UK Interest Rates and the Danger of Crowds, Socionomically

It’s been dubbed as “Super Thursday,” the day that “Charmer Carney” and his fellow “market manipulators” at the Bank of England monetary policy committee are set to cut UK interest rates.

At least it appears to be a “slam dunk” according to 45 of the 47 economists that Bloomberg surveyed days ago, with the majority of them expecting a 25 basis-point reduction to 0.25% and possible other measures such as more QE or a lengthening of the time taken to return inflation to the 2% target.

Furthermore, a separate Bloomberg report shows that Hedge funds and other large speculators have the most bearish bets against the pound since records began in 1992.

On both fronts, a Socionomist would observe these as “sentiment extremes,” with everyone on one side of the boat!

Here are a couple of observations and thoughts:

 Throughout numerous postings I have made the point that Central Bankers, including the Bank of England, have never made a pro-active decision in their collective lives, they re-act to market rates, the rate set by you and I and anyone else out there who has a decision to make on either lending or borrowing £Sterling and/or looking to make a currency exchange transaction.

Exhibit 1:

3 August 2016

As can be observed above, whilst the base-rate has held at 0.5% since 2009, the 3-month £GBP money-market rate and the 2-year interest rate have “waxed and waned,” dependent of the market perception and have both “bottomed,” in the case of the 2-year back in 2012 since when the rate has risen by 150%. Furthermore, the “inflation rate,” is turning higher, albeit that it is still far from the 2% pa target that the Bank of England has missed for most of the past decade.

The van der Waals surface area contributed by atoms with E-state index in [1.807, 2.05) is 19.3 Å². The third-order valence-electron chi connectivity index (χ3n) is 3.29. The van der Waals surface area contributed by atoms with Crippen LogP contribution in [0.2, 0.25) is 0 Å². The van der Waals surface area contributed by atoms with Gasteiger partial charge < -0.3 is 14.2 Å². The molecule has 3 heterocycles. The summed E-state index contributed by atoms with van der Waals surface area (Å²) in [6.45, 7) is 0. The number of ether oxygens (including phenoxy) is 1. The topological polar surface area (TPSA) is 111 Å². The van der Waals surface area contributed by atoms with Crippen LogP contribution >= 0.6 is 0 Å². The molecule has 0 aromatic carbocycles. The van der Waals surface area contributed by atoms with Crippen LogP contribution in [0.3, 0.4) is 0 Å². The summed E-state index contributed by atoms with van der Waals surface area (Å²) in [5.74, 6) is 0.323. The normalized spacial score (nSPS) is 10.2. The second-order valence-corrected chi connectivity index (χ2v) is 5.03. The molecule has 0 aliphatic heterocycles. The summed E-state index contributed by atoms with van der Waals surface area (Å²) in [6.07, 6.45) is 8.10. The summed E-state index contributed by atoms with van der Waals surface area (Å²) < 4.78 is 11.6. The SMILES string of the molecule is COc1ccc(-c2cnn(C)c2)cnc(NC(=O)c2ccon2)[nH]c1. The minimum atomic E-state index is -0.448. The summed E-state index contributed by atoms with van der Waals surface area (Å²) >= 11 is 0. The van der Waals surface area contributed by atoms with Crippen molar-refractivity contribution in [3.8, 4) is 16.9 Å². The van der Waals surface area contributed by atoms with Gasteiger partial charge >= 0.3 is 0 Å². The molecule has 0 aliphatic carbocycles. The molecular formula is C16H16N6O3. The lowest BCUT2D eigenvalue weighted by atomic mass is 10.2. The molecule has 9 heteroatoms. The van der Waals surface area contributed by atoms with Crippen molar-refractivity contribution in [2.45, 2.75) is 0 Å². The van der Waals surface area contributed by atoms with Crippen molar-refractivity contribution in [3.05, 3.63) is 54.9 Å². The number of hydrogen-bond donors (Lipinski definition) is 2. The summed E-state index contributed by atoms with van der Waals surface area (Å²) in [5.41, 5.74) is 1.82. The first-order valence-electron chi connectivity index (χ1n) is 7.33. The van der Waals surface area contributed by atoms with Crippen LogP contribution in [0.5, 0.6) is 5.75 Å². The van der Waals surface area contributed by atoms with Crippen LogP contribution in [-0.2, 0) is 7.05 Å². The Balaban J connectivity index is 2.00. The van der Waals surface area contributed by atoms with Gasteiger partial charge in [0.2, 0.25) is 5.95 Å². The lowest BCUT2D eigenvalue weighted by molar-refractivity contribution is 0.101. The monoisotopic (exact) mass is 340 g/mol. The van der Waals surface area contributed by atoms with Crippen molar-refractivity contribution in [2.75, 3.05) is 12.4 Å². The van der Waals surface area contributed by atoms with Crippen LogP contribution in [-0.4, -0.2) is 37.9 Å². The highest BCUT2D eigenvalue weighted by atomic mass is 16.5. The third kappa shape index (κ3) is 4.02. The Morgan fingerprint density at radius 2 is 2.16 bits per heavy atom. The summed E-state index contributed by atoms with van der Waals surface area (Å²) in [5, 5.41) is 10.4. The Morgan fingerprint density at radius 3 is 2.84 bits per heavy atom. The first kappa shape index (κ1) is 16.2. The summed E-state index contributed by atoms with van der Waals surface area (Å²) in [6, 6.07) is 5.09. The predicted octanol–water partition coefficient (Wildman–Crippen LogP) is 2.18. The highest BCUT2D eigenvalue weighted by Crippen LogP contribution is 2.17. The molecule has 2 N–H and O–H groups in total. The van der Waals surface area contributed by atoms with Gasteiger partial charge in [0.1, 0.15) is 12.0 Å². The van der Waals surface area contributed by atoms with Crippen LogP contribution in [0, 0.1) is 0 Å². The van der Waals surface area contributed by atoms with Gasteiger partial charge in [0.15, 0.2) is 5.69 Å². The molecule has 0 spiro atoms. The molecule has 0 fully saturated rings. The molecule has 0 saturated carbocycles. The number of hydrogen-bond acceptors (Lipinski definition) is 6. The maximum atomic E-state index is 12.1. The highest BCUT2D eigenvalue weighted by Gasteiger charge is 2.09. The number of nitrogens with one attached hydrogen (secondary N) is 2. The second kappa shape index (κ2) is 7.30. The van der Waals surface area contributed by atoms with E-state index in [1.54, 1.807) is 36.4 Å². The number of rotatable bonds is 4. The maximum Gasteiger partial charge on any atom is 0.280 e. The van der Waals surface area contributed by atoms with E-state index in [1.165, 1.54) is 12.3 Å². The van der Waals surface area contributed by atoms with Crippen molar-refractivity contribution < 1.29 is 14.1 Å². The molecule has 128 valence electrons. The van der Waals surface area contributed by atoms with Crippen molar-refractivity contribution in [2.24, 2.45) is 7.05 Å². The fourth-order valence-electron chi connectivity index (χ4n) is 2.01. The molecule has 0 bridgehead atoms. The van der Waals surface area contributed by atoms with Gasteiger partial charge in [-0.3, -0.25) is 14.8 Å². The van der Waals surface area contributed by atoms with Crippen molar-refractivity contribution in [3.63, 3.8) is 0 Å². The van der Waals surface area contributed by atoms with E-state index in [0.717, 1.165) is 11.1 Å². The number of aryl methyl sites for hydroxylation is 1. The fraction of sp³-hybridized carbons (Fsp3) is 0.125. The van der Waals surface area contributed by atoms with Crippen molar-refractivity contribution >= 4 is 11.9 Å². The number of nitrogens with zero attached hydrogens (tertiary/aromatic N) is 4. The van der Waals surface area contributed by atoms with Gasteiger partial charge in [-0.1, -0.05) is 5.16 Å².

As for the British pound “bearish extreme” consensus:

Exhibit 2:

3 August 2016 2

Here is shown the £/$US exchange rate, monthly data points which show a high of 2.1 back in 2007 and the 1.28 post-brexit low of late June 2016. The trend-channel highlights where the British Pound has spent most of it’s time over the past nine-years, and for sure it has been super-weak since the secondary high of 2014.


If anything, in the very short-term, which these surveys relate to, I would expect a bounce towards the 1.40 level, the bottom of the channel, rather than further weakening, as the herd are expecting.

So there we have it, crowds are usually wrong when it comes to financial forecasting, but of course when itcomes to the Central Bank, politics are involved, regardless of its purported “independence.”

We’ll find out tomorrow!










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